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In hometown, Dick Durbin calls for change in East St. Louis

In hometown, Dick Durbin calls for change in East St. Louis

EAST ST. LOUIS • U.S. Sen. Dick Durbin says it breaks his heart to see what’s happening in his “old hometown.”

Durbin, the high-ranking Senate Democrat who grew up in East St. Louis, said on Wednesday things in the city, mostly violence, is “dramatically worse” than in the old days in the 1950s when gangster Frank “Buster” Wortman ruled the Metro East from the Paddock tavern. The days when East St. Louis was still known as an industrial hub.

“I have a picture of my brother down at the Paddock Lounge sitting next to, arm around, Louis Armstrong,” Durbin said on Wednesday at a meeting with the Post-Dispatch editorial board. “I mean, that was back in the day.”

But Durbin, 67, says the city is at a dire crossroads today. A fact buttressed by U.S. Attorney Stephen Wigginton, who says East St. Louis is statistically “the most dangerous community in the United States.”

“It isn’t about nostalgia,” Durbin says. “It’s about the safety of that town”

Durbin had returned to his hometown earlier on Wednesday and spoke to a gathering of religious leaders at the Mount Paran Missionary Baptist Church. He again called for Mayor Alvin Parks to end the city’s late night liquor sales, which he called “an invitation for more murders, more crime.”

The beleaguered city’s current state was crystallized last weekend on NBC’s Saturday Night Live, when the comedy show labeled the town “a hellhole” in a Mitt Romney skit.

“I read about it,” Durbin said. “And you know people can make jokes all they want, but it’s no joke when you’re living in a town where people are getting gunned down, where policemen are getting shot in the face, that’s no joke. I think for all of use who call East St. Louis part of our heritage, we want to make a better day for the city.”

Durbin insisted that a “better day” will dawn when the city takes bold action and curbs late-night club hours. Mayor Alvin Parks disagrees, saying that the clubs bring in much needed tax revenue, which helps to keep police officers on the streets.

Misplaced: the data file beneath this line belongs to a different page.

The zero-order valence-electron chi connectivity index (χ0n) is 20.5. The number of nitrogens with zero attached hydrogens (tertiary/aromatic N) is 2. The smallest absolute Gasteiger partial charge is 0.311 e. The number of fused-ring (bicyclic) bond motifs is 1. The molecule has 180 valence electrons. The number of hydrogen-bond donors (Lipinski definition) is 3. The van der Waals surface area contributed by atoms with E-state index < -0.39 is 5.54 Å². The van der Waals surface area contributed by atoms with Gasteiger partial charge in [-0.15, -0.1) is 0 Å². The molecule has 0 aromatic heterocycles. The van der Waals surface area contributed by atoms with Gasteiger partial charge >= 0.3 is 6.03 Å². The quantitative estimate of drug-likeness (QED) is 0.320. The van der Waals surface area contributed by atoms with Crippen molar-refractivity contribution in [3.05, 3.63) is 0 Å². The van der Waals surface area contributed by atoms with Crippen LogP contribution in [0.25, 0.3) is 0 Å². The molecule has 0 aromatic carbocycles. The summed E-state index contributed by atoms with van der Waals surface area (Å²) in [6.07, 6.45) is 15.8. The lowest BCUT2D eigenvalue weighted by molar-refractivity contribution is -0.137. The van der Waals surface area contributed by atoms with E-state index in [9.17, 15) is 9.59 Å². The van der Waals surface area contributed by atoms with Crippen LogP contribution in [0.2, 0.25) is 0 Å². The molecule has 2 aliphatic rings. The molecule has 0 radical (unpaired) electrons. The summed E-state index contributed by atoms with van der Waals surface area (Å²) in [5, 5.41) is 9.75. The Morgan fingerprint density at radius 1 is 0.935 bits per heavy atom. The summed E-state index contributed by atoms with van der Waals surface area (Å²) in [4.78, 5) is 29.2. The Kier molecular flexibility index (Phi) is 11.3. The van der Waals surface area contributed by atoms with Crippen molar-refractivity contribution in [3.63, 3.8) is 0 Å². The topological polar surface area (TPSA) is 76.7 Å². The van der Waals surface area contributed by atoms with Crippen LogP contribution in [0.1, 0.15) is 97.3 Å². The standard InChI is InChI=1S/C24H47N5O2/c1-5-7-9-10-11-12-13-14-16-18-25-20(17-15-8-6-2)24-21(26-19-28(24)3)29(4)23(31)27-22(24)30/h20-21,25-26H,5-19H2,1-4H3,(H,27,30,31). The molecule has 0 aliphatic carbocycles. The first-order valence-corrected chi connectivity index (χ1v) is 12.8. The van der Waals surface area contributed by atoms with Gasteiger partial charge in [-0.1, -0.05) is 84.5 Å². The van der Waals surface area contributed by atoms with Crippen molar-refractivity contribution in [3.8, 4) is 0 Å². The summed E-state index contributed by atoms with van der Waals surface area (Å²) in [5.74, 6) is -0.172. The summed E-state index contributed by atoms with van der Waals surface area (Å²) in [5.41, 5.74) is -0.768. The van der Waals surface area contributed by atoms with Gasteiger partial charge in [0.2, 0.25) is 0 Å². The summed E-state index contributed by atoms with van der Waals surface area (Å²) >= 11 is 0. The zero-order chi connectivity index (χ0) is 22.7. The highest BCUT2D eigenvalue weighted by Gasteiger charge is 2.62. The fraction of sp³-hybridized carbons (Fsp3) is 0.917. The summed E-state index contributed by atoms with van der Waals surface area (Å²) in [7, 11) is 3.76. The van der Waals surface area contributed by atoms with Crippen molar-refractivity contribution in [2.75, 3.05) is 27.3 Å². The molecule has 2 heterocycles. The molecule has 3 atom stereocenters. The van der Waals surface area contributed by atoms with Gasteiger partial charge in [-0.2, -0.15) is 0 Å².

“If the clubs weren’t open until 6 o’clock in the morning you wouldn’t need as many police on the street until 6 in the morning,” Durbin said. “If people weren’t streaming over that bridge at 1 a.m. because the people of St. Louis have said we don’t think it’s good for our city to keep clubs open beyond 1 a.m. you wouldn’t need as many policeman. 1 a.m. cutoff for alcohol sales in stores and clubs.”

Durbin has taken an interest in East St. Louis, where his parents worked on the railroad to send him to Assumption Catholic High School. He lamented seeing a video about a man who had recently been shot “a few block from where I went to high school.”

Durbin asked for the religious leaders to come up with a solid vision to help save East St. Louis.

“This city of East St. Louis needs a tomorrow,” Durbin said.

Zachary L. Lee, a pastor at Mount Paran Missionary Baptist Church, told Durbin the city has an “international bad reputation.” Solving it, he said, will begin with religious and community leaders working together.

Michael Floore, the city’s new police chief, told Durbin he needs more police officers on the street. The department now has 46 officers, down from more than 60 just a few years ago.

“We need some help,” Floore said.

Bernadette Bowens, 54, said she has lived in East St. Louis her entire life. She disagreed that curbing late-night liquor sales will solve its problems.

“We need policemen,” Bowens said. “You can’t put this on the tavern owners. They can close them down but it’s not going to stop the murders.”

Bowens said the city’s bad reputation, highlighted by the recent Saturday Night Live skit, is unfair.

“We’re living in a city, not a dump,” Bowens said. “It doesn’t make sense to bash a little town.”

East St. Louis has spent decades dealing with stunning crime and poverty. Once an industrial hub known for its abundance of jobs, the city has been decimated by political corruption and racial tension. Today, it often serves as a case study for urban decay.

Through the years, those conditions has put the city on the big and small screen. The FOX network’s “The Simpsons” drew ire when the cartoon declared East St. Louis to be America’s least livable city. In the episode “They Saved Lisa’s Brain,” a character stated the cartoon’s fictional Springfield “has moved up to #299 on the list of America’s most livable 300 cities. Take that, East St. Louis!”

The city, however, once enjoyed a better reputation. The iconic postwar family television series “Leave it to Beaver” referred to June Cleaver as the “belle of East St. Louis” in an episode that aired in 1961. Just a year before that, the city had been labeled by Look Magazine and the National Municipal League as an “All-America City.” The magazine ranked the city ahead of Honolulu and Burbank, Calif., on its list of the nation’s most progressive communities.

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Nicholas J.C. Pistor is a reporter for the St. Louis Post-Dispatch.

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